Former Ukrainian Dancer Finds Own Culture in Shen Yun
The renowned Chinese dance and music company opened in Ottawa that night with a performance rooted in 5,000 years of civilization.
The former Ukrainian dancer and health & fitness program leader was visiting from Saskatoon and decided to spend her last day in Ottawa by watching Shen Yun.
It was Ms. Bazowski’s first time watching Chinese dance, and the dancing and the music resonated with her more deeply than she had anticipated.
“I had a few tears initially because when I heard the music it reminded me of the Ukrainian music,” she said.
“[For certain dances], their culture and their ethnicity, it was very similar to my culture— Ukrainian.”
One of the dance pieces, “Spirit of the Yi,” depicted the rugged mountains of Yunnan Province where men of the Yi ethnicity emerge at the call of a shepherd’s horn.
For Ms. Bazowski, this reminded her of the Hutsul, a native group living mainly in the Carpathian mountains of Ukraine.
“At times I felt like I was listening to my music, to my Ukrainian music,” she said.
“It was wow, nostalgia, [it] took me back to when I was on stage. … I could hear the music and I wanted to dance,” she said. “But when I heard the music I wanted to dance Ukrainian.”
In her youth, Ms. Bazowski performed nationally and internationally with the Saskatoon-based Yevshan Ukrainian Folk Ballet Ensemble.
Watching the Tibetan ethnic dance “Snow-Capped Celebration” reminded her of the Ukrainian Cossacks.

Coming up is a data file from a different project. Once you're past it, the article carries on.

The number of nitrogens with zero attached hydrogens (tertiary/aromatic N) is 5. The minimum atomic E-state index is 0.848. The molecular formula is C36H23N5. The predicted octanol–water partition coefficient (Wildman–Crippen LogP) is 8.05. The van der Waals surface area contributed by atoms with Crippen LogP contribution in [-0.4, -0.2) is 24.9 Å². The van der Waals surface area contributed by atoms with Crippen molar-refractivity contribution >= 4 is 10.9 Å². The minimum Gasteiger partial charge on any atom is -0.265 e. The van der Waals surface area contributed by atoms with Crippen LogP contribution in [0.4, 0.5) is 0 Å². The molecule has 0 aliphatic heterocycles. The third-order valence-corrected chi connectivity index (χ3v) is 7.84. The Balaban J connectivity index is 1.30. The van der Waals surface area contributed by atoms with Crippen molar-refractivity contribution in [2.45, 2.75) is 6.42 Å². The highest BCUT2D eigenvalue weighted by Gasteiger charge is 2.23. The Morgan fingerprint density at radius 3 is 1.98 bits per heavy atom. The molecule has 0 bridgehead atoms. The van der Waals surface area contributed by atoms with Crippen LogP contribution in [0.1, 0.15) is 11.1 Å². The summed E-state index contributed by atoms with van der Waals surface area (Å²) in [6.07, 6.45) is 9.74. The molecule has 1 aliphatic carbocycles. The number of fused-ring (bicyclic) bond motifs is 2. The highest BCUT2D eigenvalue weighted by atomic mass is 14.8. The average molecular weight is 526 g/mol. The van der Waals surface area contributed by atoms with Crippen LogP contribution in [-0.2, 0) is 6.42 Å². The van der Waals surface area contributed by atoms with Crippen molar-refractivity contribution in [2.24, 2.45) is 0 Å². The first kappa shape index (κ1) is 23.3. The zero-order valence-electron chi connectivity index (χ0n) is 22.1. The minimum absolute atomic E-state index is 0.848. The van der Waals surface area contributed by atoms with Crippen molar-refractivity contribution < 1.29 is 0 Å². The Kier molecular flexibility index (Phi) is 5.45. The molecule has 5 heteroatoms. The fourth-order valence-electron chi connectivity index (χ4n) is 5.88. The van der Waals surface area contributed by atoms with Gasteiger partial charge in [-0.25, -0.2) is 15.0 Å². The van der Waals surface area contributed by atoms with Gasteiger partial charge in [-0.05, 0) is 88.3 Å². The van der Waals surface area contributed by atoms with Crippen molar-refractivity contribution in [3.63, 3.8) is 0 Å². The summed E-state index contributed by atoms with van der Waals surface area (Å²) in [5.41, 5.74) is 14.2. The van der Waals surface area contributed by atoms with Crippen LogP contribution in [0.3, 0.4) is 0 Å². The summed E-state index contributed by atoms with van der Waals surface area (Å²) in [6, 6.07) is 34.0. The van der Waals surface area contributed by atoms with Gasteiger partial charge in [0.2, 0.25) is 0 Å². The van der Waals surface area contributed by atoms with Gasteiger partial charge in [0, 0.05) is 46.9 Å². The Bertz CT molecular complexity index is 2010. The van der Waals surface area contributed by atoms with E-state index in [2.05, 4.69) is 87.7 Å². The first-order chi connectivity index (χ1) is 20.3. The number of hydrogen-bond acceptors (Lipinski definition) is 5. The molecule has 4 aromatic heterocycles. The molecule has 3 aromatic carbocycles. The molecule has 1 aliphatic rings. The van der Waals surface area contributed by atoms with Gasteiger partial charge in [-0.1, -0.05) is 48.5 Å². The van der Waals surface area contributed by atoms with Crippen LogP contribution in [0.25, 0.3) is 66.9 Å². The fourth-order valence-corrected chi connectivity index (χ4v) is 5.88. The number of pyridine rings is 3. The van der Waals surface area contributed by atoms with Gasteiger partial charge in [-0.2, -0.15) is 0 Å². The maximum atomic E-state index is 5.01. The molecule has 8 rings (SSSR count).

“They were just like our Cossacks but they had a different energy. It was soft and strong, where the Cossacks are just out there, in your face,” she said.
Ms. Bazowski said she wanted to clap along with the dancers’ movements.
“Watching it, I thought it was a blend of strength and softness,” said Ms. Bazowski of Shen Yun’s dance performances. “The softness I didn’t expect.
“The whole blend was quite spectacular,” she added, referring to the combination of the orchestra and dance.
Ms. Bazowski also had high appreciation for the other aspects of the performance.
“The costumes were out of this world. Absolutely. They just took your breath away,” she said.
She was particularly impressed by the scene changes.
“Coming from a background of knowing what it’s like to be on stage and having 10 seconds backstage to change a costume, they did things within a millisecond.
“The whole scene, the backdrop, everything, that was quite incredible. That in itself is worth to see.”
Ms. Bazowski said she would take back a few program books to share with her friends in Saskatoon in case they have the chance to see Shen Yun in one of the cities where it is performing.
Epoch Times considers Shen Yun Performing Arts the significant cultural event of our time. We have proudly covered audience reaction since Shen Yun’s inception in 2006.